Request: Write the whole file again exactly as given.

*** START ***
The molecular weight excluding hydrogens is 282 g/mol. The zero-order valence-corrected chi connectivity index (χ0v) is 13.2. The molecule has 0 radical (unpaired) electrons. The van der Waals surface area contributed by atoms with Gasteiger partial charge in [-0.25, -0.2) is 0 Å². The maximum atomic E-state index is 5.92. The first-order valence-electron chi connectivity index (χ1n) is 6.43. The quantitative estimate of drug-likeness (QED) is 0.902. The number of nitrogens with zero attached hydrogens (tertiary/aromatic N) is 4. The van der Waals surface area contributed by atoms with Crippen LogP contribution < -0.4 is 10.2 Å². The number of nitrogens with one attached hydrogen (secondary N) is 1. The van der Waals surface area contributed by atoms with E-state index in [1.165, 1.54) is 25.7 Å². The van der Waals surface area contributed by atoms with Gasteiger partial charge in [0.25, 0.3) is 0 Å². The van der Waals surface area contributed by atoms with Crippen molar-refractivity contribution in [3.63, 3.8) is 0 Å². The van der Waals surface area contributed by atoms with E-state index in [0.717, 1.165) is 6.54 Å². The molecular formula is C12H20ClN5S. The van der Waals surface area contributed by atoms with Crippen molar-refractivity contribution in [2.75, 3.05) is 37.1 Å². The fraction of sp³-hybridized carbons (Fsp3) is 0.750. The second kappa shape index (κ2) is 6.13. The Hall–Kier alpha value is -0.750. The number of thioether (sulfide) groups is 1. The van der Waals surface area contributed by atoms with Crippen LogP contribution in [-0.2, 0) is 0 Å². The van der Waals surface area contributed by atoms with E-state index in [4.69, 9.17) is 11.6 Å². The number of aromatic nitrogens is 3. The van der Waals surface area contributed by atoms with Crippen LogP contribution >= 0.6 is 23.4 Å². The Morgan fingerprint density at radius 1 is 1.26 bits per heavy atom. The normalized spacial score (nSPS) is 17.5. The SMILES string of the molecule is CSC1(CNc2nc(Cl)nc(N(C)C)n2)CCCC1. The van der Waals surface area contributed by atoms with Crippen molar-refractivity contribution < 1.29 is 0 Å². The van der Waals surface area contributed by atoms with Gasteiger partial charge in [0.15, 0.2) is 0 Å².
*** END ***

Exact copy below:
The molecular weight excluding hydrogens is 282 g/mol. The zero-order valence-corrected chi connectivity index (χ0v) is 13.2. The molecule has 0 radical (unpaired) electrons. The van der Waals surface area contributed by atoms with Gasteiger partial charge in [-0.25, -0.2) is 0 Å². The maximum atomic E-state index is 5.92. The first-order valence-electron chi connectivity index (χ1n) is 6.43. The quantitative estimate of drug-likeness (QED) is 0.902. The number of nitrogens with zero attached hydrogens (tertiary/aromatic N) is 4. The van der Waals surface area contributed by atoms with Crippen LogP contribution < -0.4 is 10.2 Å². The number of nitrogens with one attached hydrogen (secondary N) is 1. The van der Waals surface area contributed by atoms with E-state index in [1.165, 1.54) is 25.7 Å². The van der Waals surface area contributed by atoms with Gasteiger partial charge in [0.25, 0.3) is 0 Å². The van der Waals surface area contributed by atoms with Crippen molar-refractivity contribution in [3.63, 3.8) is 0 Å². The van der Waals surface area contributed by atoms with E-state index in [0.717, 1.165) is 6.54 Å². The molecular formula is C12H20ClN5S. The van der Waals surface area contributed by atoms with Crippen molar-refractivity contribution in [2.75, 3.05) is 37.1 Å². The fraction of sp³-hybridized carbons (Fsp3) is 0.750. The second kappa shape index (κ2) is 6.13. The Hall–Kier alpha value is -0.750. The number of thioether (sulfide) groups is 1. The van der Waals surface area contributed by atoms with Crippen LogP contribution in [-0.2, 0) is 0 Å². The van der Waals surface area contributed by atoms with E-state index in [4.69, 9.17) is 11.6 Å². The number of aromatic nitrogens is 3. The van der Waals surface area contributed by atoms with Crippen LogP contribution >= 0.6 is 23.4 Å². The Morgan fingerprint density at radius 1 is 1.26 bits per heavy atom. The normalized spacial score (nSPS) is 17.5. The SMILES string of the molecule is CSC1(CNc2nc(Cl)nc(N(C)C)n2)CCCC1. The van der Waals surface area contributed by atoms with Crippen molar-refractivity contribution < 1.29 is 0 Å². The van der Waals surface area contributed by atoms with Gasteiger partial charge in [0.15, 0.2) is 0 Å².